Wednesday, February 22, 2017

“I Figured it Out”




I hate W-4s.

These deceptively simple forms play with my head – and my livelihood.

How many exemptions? How much to withhold? And how quickly do you have to change things when they go awry and you realize you’re letting the Feds hold onto way more money than you should?

One good thing: The company I now work for allows you to change your federal W-4 withholdings online, rather than via submitting a new W-4. That’s helpful. And while it’s less helpful that to change state withholding you have to submit a paper form (why, I have to ask) probably leaving that level pegged a bit higher is better, as we owe the state $59 in taxes for 2016.

A second good thing: I am effectively getting a raise in take-home pay, though insurance with the new company is spendier than it was with North Wind. That is, after the new withholding kicks in. Even then, it was more money, but now it’s even a little bit more additional money. Less I have to hide in the cast on me leg.


One bad thing: Still haven’t received that first paycheck. It’s all academic until the money actually starts coming in. All signals point to it arriving this week. Though you never know. And then I have to sweat as to whether the direct deposit thing is working or not afterward.

Life Held Home



On February 22, 2017, all eyes turned to TRAPPIST-1.

And then squinted a lot. Because this star, you can’t see it. It likes about 40 light years away in the constellation Aquarius.

The water-bearer. Remember that.

Because orbiting TRAPPIST-1, NASA has identified 7 planets, three of which may be warm enough to be home to liquid water.

The planets orbit in a tight group around their star, all well within a circle representing the orbit of the planet Mercury, in a clumpy, resonant configuration similar to that of the Galilean moons of Jupiter.

And I’m not surprised at all.

And worlds without number have I created; and I also created them for mine own purpose; and by the Son I created them, which is mine Only Begotten.

Moses 1:33

We know there are worlds out there. That some have been found is exciting. But not surprising.

And yet so distant.

Who can visit them? No one, not form our solar system. Not with our present technology, not with our present lifespans. We haven’t been back to Earth’s own Moon for more than 50 years, and it lies a mere 248,000 miles away. The fastest objects ever created – the Voyager and Pioneer Probes, along with New Horizons – are barely beyond the orbit of Pluto, or barely beyond the shock wave that marks the beginning of interstellar space.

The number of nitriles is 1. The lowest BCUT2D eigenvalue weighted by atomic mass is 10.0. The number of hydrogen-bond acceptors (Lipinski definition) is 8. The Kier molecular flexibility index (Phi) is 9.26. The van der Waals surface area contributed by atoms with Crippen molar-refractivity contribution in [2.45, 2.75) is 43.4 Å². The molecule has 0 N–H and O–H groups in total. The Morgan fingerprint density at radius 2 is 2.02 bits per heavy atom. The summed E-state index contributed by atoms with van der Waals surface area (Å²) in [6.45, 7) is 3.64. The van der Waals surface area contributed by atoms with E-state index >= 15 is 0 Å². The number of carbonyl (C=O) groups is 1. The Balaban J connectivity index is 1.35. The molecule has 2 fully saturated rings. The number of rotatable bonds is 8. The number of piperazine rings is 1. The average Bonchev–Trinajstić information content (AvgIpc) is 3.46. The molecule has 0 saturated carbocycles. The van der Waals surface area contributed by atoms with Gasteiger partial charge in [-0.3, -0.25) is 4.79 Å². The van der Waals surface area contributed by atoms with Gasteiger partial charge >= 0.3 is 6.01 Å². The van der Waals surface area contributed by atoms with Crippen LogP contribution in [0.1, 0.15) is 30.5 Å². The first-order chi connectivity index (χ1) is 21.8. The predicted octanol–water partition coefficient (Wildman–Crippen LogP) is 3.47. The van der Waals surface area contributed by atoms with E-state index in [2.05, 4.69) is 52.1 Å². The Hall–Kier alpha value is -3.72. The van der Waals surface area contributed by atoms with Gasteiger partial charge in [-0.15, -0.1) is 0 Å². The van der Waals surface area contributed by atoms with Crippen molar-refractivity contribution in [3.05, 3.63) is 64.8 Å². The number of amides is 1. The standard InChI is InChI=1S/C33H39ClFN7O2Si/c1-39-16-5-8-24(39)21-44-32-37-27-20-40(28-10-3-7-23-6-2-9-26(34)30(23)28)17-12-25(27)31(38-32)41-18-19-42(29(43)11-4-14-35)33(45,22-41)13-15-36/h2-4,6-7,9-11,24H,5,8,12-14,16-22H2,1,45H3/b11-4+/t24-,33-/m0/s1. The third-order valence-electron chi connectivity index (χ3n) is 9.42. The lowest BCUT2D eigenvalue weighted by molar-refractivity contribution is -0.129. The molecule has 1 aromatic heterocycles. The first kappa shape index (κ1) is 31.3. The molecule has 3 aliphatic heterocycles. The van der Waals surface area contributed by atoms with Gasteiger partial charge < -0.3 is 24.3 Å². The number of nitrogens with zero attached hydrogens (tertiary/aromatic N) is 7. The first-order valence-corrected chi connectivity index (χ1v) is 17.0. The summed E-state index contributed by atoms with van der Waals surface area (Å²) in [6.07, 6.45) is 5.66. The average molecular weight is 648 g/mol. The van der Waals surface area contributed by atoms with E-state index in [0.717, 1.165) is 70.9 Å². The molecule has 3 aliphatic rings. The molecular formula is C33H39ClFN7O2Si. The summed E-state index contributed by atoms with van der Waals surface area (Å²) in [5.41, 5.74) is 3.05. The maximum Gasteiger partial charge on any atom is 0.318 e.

We are no closer to these planets than were our ancestors, starting up at the lights in the sky and watching them dance.

And it does not make me melancholy. Because they are not ours to have.

Nor are our planets for others, perhaps looking up at our distant star, much bigger than theirs. They may imagine life in a hostile solar system, where the light and energy put out by our star is so much more intense than theirs. Maybe they look at that third, possibly the fourth planet, as places where water and life may exist.

But they, too, never will visit. All life is held home by the vastness of the spaces between the stars.

Monday, February 20, 2017

"I Gots Millions 'o Emenies. And You is Ten or Twelve of 'em"




Donald Trump says the news media is the enemy of the American people.

A statement, which on the surface is complete trash and, even after deep introspection, is deep trash.

Neil Mackay says social media is “detestable” and represents “everything that is wrong with the world . . . I think it de-intellectualized us I think it has robs us of introspection, which is the most important thing a human being can have.”

Mackay is editor of the 18-year-old Glasgow, Scotland-based Sunday Herald, which, in an unrelated twist, is celebrating its 18th anniversary with plugs tied in with writer David Sharman’s reportage on Mackay’s comments.

I guess it might be fair to say Sharman or his editors saw an opportunity to smash the dull reportage of the paper’s 18th anniversary together with Mackay’s click-ready comments – but you’ve already seen the irony.

(Something else odd: Holdthefrontpage.co.uk says Mackay himself penned the missive at Glasgowist.com, but I’m finding it in an article by Paul Trainer at that website.)